Thanks to all those Authors who have entrusted their work to me for review; I do appreciate the trust given. Good Luck with all who put fingers to the keyboard and seek to have their work published.

Christmas Greetings

Hi to my loyal followers,

Please accept my sincere wish for a Wonderful and Peaceful Christmas and my Best wishes for a Happy and Healthy New Year

Click here for your Christmas Card  –  ,merryxmasbyjohnlennonl

My apologies for an absence but health issues do take over. But I am back at maximum performance and look forward to providing some interesting posts next year.me

We have had a fun lately with the completion of Kate Loveday’s  2 books now available in Printed and eBook format. And Inheritance has been published by Escape Publishing!

Amazon Books

Keep safe and Good Luck!

Review: The Man Who Refused To Die

Author:           Alan Thomas

Published:      Penketh Publications41lvI-xfZOL._BO2,204,203,200_PIsitb-sticker-arrow-click,TopRight,35,-76_AA278_PIkin4,BottomRight,-69,22_AA300_SH20_OU01_

Reviewed:      15/10/2013

Available:   Amazon

Synopsis:        Nobody wants to grow old but what would you give for the chance of eternal youth? In this gripping novel an ambitious scientist sets out to prove that ageing is a ‘disease’ that can be cured – a quest that has devastating consequences.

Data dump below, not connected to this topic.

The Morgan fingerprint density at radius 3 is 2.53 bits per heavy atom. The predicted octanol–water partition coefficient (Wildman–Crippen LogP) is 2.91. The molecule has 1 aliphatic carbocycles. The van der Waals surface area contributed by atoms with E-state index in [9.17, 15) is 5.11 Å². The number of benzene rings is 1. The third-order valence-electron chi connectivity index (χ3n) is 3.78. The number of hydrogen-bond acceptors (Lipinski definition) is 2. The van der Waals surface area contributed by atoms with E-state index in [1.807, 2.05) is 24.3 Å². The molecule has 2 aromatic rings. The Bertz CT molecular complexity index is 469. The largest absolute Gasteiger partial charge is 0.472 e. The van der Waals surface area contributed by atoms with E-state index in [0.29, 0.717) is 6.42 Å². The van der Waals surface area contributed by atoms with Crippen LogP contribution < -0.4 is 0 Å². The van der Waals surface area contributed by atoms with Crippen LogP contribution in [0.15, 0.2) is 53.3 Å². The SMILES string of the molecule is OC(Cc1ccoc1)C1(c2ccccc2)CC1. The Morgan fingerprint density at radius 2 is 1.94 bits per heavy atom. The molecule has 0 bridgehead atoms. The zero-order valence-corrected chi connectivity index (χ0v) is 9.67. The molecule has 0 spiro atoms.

Wealthy businessman Dimitry Yablonsky finds it unbearable to witness his beloved father’s descent into old age. So he decides to award a prize of $100 million to anyone who can find a way of halting the human ageing process.

Dr Jonathan Palmer, a brilliant Cambridge scientist, aims to do just that. Despite the opposition of his deeply-religious wife, his colleagues and the Law, he is determined to let nothing stand between him and the ultimate prize in science.

But Palmer’s work sparks off a chain of events that bring both joy and hope, bitterness and betrayal in their wake. He is prepared to sacrifice his marriage and even his life in pursuit of his quest, while Yablonsky risks losing his reputation and his liberty if a guilty secret is revealed.

Based on contemporary scientific developments, The Man Who Refused to Die confirms that today’s science fiction may soon be tomorrow’s science fact!